What To Expect:
This procedure is performed on the upper arm and is used ONLY FOR SUBLINGUAL IMMUNOTHERAPY PRESCRIPTIONS. It entails using common allergens and allergen mixes (mixes are not used in prick testing) in order to determine problem allergens and dosing for sublingual immunotherapy. This test CAN NOT BE USED FOR IMMUNOTHERAPY VIA INJECTION.
The test is performed by cleansing the skin of the upper arm with alcohol, which is allowed to dry, and is then marked for allergen placement with a pen. A miniscule amount of allergen is then injected under the dermis of the skin with the thinnest and smallest of needles (similar to a beading needle). The needle is inserted ever so slightly under the skin at the time of injection such that the tip is still visible while in the skin. Injecting the allergen intradermally creates a small bump similar to a mosquito bite which will either disappear without any further sequelae or will become red and itchy with time. Those that react are considered positive for the allergen.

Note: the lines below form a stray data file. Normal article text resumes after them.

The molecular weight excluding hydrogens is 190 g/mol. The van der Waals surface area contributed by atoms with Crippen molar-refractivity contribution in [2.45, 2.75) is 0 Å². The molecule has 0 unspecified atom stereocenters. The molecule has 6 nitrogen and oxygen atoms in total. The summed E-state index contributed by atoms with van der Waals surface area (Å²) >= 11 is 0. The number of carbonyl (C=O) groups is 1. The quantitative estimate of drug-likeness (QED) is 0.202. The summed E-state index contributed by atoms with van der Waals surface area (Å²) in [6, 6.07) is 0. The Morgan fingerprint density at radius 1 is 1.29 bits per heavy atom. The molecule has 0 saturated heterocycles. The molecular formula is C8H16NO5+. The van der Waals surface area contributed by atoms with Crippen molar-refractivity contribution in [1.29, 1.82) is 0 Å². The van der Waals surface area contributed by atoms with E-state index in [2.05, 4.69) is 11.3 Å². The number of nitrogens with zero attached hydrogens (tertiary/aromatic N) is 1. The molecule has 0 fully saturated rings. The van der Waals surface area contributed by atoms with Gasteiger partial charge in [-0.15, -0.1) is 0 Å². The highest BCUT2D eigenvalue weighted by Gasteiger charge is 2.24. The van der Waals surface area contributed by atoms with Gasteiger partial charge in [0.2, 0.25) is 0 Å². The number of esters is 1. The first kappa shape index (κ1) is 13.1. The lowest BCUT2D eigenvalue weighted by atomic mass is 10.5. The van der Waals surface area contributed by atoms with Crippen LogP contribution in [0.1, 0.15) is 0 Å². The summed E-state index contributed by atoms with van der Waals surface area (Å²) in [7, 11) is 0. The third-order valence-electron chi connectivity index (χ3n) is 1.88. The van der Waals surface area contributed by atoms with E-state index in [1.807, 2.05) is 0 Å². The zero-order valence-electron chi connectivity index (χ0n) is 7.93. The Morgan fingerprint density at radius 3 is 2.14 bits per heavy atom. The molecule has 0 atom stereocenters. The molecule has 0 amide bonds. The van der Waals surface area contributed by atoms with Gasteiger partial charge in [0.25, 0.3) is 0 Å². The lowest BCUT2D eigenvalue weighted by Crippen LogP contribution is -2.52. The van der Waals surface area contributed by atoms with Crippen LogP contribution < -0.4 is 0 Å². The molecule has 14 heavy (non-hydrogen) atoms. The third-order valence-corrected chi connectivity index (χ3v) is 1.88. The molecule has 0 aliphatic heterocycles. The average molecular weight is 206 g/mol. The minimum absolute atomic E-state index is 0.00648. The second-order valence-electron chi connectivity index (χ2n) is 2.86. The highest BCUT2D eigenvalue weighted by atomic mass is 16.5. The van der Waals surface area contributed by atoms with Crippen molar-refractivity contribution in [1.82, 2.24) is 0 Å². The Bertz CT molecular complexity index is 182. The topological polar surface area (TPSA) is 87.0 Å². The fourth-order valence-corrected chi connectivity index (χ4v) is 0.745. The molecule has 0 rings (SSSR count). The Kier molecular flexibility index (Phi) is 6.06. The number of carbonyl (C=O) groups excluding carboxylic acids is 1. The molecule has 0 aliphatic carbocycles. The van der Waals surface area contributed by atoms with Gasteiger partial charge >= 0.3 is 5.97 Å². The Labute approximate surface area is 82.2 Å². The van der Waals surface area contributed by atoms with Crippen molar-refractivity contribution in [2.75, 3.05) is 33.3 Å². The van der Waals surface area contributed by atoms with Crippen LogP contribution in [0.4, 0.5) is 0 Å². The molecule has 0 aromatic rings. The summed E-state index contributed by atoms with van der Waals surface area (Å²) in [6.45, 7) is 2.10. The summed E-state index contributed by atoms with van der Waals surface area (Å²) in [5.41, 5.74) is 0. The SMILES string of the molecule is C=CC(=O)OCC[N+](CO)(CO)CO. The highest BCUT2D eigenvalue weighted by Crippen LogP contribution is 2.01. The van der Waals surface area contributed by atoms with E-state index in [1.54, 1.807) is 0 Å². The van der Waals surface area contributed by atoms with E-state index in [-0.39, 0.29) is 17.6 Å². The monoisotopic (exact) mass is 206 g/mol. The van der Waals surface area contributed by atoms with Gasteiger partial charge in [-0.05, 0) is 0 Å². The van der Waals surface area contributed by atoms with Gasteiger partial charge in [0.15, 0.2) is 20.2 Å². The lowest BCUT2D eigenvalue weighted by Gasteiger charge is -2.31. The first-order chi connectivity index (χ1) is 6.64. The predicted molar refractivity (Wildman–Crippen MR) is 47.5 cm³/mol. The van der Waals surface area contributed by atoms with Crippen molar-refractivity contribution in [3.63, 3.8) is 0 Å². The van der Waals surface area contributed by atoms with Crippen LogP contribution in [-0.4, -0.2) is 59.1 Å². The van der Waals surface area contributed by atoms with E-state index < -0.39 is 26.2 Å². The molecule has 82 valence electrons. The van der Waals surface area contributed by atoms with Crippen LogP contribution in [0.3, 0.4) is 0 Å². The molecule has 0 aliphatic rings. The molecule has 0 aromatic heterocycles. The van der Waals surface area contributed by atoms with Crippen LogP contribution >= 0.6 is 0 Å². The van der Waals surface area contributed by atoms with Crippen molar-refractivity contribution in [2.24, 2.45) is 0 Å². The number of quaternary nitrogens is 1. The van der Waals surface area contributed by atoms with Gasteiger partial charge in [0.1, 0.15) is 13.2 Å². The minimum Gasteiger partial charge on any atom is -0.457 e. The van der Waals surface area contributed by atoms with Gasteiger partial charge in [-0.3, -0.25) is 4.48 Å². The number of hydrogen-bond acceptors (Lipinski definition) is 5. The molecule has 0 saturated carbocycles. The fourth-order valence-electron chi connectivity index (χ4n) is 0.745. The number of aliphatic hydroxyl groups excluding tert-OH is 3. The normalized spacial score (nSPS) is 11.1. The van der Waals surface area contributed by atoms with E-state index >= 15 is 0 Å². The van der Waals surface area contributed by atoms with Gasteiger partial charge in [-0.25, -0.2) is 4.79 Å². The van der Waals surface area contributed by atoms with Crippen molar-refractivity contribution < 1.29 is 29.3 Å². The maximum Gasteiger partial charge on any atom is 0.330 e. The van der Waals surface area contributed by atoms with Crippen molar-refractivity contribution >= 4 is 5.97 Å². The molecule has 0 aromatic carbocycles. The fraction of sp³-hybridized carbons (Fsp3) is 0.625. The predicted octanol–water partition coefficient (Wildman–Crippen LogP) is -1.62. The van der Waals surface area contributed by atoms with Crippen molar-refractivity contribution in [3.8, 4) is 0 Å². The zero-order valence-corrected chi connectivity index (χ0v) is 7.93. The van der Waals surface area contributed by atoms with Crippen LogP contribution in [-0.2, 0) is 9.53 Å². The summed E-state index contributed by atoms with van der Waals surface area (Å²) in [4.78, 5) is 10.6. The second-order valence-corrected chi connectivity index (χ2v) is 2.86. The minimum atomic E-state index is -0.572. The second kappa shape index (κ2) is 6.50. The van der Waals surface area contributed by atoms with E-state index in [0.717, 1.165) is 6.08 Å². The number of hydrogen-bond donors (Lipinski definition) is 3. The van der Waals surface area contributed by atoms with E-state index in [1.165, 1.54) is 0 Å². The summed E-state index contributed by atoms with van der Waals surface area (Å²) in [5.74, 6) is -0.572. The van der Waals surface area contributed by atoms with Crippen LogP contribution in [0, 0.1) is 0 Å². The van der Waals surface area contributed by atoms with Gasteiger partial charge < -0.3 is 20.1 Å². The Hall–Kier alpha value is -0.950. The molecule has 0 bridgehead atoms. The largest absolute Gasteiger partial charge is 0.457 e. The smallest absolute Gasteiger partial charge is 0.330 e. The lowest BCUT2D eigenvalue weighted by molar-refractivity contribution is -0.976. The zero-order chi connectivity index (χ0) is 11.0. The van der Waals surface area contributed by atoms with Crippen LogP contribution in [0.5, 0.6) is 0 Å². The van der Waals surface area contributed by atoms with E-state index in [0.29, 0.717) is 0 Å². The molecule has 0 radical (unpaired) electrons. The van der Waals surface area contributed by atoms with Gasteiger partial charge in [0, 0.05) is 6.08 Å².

The patient must not consume any antihistamines such as Allegra, Zyrtec, Benadryl, Clarinex, Claritin, Alavert or Cold preparations, nor any H2 blockers such as Zantac, Pepcid or Tagamet at least 5 days prior to their skin test. CALL YOUR PHARMACIST IF IN DOUBT....they will be happy to tell you if a medication blocks an allergy skin test.
The area may be very itchy if there is a postive reaction. After testing, we can apply a topical treatment to relieve the itching. We will ask the patient to read the test on their arm at 24 hours and 48 hours (similar to a TB Test). This is especially important for mold testing as molds are notorious for producing DELAYED REACTIONS.